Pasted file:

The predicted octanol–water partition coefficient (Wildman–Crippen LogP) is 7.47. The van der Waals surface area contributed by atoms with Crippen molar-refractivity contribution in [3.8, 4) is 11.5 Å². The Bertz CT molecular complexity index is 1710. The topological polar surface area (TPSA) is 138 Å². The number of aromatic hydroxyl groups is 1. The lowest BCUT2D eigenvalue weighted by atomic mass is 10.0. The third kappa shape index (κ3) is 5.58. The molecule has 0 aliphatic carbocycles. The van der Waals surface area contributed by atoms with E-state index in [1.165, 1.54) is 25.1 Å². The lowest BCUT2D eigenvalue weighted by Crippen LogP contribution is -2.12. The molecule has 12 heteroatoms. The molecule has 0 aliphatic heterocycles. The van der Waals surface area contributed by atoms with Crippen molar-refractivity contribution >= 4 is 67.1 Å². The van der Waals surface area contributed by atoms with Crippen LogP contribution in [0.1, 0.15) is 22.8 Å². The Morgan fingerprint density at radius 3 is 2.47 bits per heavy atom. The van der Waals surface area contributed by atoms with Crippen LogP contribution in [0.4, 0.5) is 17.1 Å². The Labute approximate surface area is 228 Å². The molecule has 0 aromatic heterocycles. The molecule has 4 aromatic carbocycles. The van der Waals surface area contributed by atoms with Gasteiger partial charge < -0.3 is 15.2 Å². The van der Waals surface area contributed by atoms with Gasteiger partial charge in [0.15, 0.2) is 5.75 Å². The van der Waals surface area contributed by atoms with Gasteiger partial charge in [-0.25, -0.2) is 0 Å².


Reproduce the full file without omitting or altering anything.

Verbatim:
The predicted octanol–water partition coefficient (Wildman–Crippen LogP) is 7.47. The van der Waals surface area contributed by atoms with Crippen molar-refractivity contribution in [3.8, 4) is 11.5 Å². The Bertz CT molecular complexity index is 1710. The topological polar surface area (TPSA) is 138 Å². The number of aromatic hydroxyl groups is 1. The lowest BCUT2D eigenvalue weighted by atomic mass is 10.0. The third kappa shape index (κ3) is 5.58. The molecule has 0 aliphatic carbocycles. The van der Waals surface area contributed by atoms with E-state index in [1.165, 1.54) is 25.1 Å². The lowest BCUT2D eigenvalue weighted by Crippen LogP contribution is -2.12. The molecule has 12 heteroatoms. The molecule has 0 aliphatic heterocycles. The van der Waals surface area contributed by atoms with Crippen molar-refractivity contribution >= 4 is 67.1 Å². The van der Waals surface area contributed by atoms with Crippen LogP contribution in [0.1, 0.15) is 22.8 Å². The Morgan fingerprint density at radius 3 is 2.47 bits per heavy atom. The van der Waals surface area contributed by atoms with Crippen LogP contribution in [0.4, 0.5) is 17.1 Å². The Labute approximate surface area is 228 Å². The molecule has 0 aromatic heterocycles. The molecule has 4 aromatic carbocycles. The van der Waals surface area contributed by atoms with Gasteiger partial charge < -0.3 is 15.2 Å². The van der Waals surface area contributed by atoms with Gasteiger partial charge in [0.15, 0.2) is 5.75 Å². The van der Waals surface area contributed by atoms with Gasteiger partial charge in [-0.25, -0.2) is 0 Å².